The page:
Secretly, they will be jealous.

Just tell them to email, call, or text you at your number.

You’ll get back to them when you are at your computer.

You’ll find yourself thinking deeper, time will slow down, and the joy will return to your one-on-one conversations without interruption.

I invite you to join me in the No Cell Phone club.

It’s a rare club to belong to.

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  1. Ste

    July 27, 2021 at 8:10 PM

    The irony is im writing this on my cell/mobile… I am going to get wid of mine in its entirety. I don’t ahve a home phone either. We functioned perfectly with out them before and we HAVE lost so much kore than we have gained i suppose with this fake pandemic and control of our lives with track and trace banks wanting to track you or for you to have a mobile to do anything now is even more of an excuse to ditch this extremely harmful tech… I am disappointed as I love new tech but I suppose just as many books and movies depict all tech that is created seems to eventually be used against us in the end… I will not be part of the so called new world when you have to scan in to do anything and show you have had your poision injected in to you by using your own paid for tech against you! (By the way I have both an application biochemistry degree and an engineering degree!) Not to mention the complete way its (as the author has stated) made us socially constipated! Although again we seem adapt at doing that by believing everything these little and big screens te us through the media properganda machine!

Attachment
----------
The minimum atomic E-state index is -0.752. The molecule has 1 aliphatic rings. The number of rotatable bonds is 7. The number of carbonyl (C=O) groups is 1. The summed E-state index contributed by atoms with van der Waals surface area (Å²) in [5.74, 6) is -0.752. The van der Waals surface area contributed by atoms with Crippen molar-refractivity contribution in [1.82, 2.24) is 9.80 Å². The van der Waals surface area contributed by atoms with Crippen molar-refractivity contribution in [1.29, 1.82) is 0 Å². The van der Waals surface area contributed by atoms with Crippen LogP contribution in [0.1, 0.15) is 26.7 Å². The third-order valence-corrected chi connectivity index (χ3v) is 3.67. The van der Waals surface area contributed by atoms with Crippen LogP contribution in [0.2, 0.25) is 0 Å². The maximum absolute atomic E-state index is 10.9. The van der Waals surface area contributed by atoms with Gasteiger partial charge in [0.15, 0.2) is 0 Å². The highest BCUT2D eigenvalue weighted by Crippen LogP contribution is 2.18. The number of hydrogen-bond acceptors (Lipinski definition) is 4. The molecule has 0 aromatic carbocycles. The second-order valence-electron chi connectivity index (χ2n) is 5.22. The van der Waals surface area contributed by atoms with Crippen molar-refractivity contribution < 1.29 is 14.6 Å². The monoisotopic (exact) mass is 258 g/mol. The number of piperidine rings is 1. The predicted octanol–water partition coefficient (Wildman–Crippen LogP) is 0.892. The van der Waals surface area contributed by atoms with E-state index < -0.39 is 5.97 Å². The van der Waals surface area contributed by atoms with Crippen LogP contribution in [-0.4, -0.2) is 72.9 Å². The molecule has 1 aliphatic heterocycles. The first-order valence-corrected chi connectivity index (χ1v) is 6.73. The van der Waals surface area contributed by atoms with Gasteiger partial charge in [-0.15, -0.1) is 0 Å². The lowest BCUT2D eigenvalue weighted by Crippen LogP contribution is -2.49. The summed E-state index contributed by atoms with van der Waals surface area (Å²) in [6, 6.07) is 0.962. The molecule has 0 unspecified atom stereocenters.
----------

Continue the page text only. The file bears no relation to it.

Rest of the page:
2. Noah

    June 30, 2021 at 1:06 PM

    Did you consider switching to a dumb phone, like a qwerty Nokia or something? If so why did you decide to dumb cell phones altogether instead of downgrading?

  3. Nancy

    February 21, 2021 at 3:55 PM

    I want to do this! My first cell phone was a Nextel two way with cell phone. To say I hated it is an understatement, and the only reason I had it was because my husband worked for Nextel and wanted me to have one do he could get a hold of me at any time! I felt annoyed to have lost my freedom! I couldn’t just ignore the ring, but he was contacting me on the two way so I could hear him saying, “Why are you not answering me?” Since then, it has just grown in me too the point it’s an extension of me! Now I still hate it, but it’s become a love/hate relationship! I think it’s time to break free, especially now with the crazy contact tracing in place!

  4. Mike Palka

    January 1, 2021 at 1:59 PM

    Thus is exactly what I want to do , how much is the google phone number and do you think I can do it without google and just have house phone , and emails ?you have a great way of writing it’s very easy to follow feels like your taking to me personally. Great job !

  5. Nick

    July 31, 2020 at 7:47 AM

    Are there any other free alternatives to google voice?
    This sounds really inspiring.

  6. Victor oster

    August 20, 2019 at 4:26 PM

    I love this, I dont have internet on my phone and that helps but I still check it, great idea